Having stated my intention to be curious rather than judgemental, I find myself in a dilemma about what I am sensing and observing. I am concluding that in our western culture, at least the rendition of it that is my world, Darwin’s theory of “survival of the fittest” is an apt description of how we function as a community. Could it be that individualism, self-sufficiency and innate competitiveness are overtaking the humanitarian traits of consideration for others, compassion and empathy? The foundations for connection – the glue that holds us together. This is my fear.
I am finding myself envious of cultures that revere their elders and share multigenerational homes. The demonstration of inclusion and benevolence is in contrast to my life experience. However, the pandemic has forced many families to temporarily accommodate aging parents, adult children, and vulnerable relatives. Almost unanimously I hear unexpected joy and thankfulness to have the time together. The construction surge is to make more space, not just for home offices. I am heartened by this trend.
The business of building flat “comfortable” cubicles with unfamiliar caregivers to look after our compromised seniors is a phenomenon of our western society. While we know from the studies of longevity that community is the key contributor to health and well-being as we age, my parents slid into ill health and isolation as my siblings and I followed the social norm protocols. Now I wonder if we could have been more thoughtful and compassionate. I wonder if I was too wrapped up in my own definition of survival to consider options other than separating them and moving Mom into a home miles away from us. My eyes were always blurry as I pulled out of the parking lot and looked up to see her attempt to wave, not really knowing if I was down there. And my throat would sometimes catch as I pleaded over the telephone with my fading away father to have a protein shake.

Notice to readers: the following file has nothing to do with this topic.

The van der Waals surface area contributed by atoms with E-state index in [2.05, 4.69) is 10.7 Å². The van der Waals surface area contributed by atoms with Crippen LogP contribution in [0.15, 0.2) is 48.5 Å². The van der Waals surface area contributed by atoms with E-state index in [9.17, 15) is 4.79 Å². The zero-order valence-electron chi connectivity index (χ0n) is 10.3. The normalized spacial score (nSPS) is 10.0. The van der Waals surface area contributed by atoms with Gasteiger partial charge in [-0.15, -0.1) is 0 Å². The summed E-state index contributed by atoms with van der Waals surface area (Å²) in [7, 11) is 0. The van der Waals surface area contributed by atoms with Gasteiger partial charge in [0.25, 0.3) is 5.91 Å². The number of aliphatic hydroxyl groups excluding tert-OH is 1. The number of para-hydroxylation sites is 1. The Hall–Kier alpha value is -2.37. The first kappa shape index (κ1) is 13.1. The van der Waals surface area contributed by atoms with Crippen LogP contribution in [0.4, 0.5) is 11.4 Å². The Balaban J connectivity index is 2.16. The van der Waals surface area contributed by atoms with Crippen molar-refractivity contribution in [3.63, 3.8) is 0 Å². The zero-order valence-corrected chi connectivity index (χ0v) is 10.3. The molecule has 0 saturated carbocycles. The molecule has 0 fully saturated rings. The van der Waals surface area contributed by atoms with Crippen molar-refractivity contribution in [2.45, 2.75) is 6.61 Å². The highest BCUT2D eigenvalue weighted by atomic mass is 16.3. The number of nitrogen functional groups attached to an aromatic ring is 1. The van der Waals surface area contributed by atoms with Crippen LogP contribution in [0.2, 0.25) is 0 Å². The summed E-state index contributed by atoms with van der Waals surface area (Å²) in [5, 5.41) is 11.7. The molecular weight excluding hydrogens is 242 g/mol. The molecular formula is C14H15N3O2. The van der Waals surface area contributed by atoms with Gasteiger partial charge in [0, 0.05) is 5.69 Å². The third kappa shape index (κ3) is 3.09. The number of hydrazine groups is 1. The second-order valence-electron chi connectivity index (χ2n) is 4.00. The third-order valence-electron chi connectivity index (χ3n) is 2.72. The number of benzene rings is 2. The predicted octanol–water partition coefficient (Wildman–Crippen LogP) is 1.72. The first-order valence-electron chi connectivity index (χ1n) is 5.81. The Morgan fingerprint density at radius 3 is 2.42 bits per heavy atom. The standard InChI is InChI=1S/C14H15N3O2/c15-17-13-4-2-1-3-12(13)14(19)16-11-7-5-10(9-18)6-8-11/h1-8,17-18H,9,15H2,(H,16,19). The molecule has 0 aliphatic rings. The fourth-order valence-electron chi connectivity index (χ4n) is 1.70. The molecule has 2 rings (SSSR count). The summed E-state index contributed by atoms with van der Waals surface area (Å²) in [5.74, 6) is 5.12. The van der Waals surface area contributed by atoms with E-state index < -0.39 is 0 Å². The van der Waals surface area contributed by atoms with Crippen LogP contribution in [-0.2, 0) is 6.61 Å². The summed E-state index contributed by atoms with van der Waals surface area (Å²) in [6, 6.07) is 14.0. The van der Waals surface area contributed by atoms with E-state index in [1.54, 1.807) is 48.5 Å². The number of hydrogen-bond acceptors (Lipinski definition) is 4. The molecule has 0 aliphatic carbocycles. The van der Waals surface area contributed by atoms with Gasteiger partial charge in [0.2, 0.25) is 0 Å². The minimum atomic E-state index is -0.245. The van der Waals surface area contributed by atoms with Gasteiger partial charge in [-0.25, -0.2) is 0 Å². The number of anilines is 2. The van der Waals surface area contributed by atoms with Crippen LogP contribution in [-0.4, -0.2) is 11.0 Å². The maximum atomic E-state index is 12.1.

In pondering the characteristics of human nature as I have experienced them over my life, I have memories of the surges of realization that while we may gather together, it’s often everyone for themselves. These are conflicting energies that I struggle to understand. Knowing that perhaps I own them alone.
As I purposefully become deliberate, take time to reflect, and work on being mindful – lest experiences slip by without notice and appreciation, I am aware of the heartbeat of “get moving, tick off the box of accomplishment, and keep up or be left behind.” Held back by any one of a number of reasons, the commitment to be present and enjoy the solitude is sometimes a challenging mental exercise.
I am reading a book called The Mystery of Right and Wrong. While it’s a complex and disturbing story, the title has me confronting the grey area that I live in. Clearly, Darwin’s study of animals proves the necessity of adaptation for survival. I’m struggling with knowing whether his theories leave room for human needs and emotions. What happens to the person who is having difficulty climbing the steep hill? What happens to the inexperienced who can’t manage the equipment, let alone the pace and impatience? What happens to the one who needs someone to walk beside them, rather than in front of them? Will we notice? Will we slow down, stop, care?
I’m searching for the middle ground. The place of appreciating individual needs, motivations and energies. And deepening my understanding of compassion so that I can solve the mystery of what is right and wrong for me.
At least, that is my experience.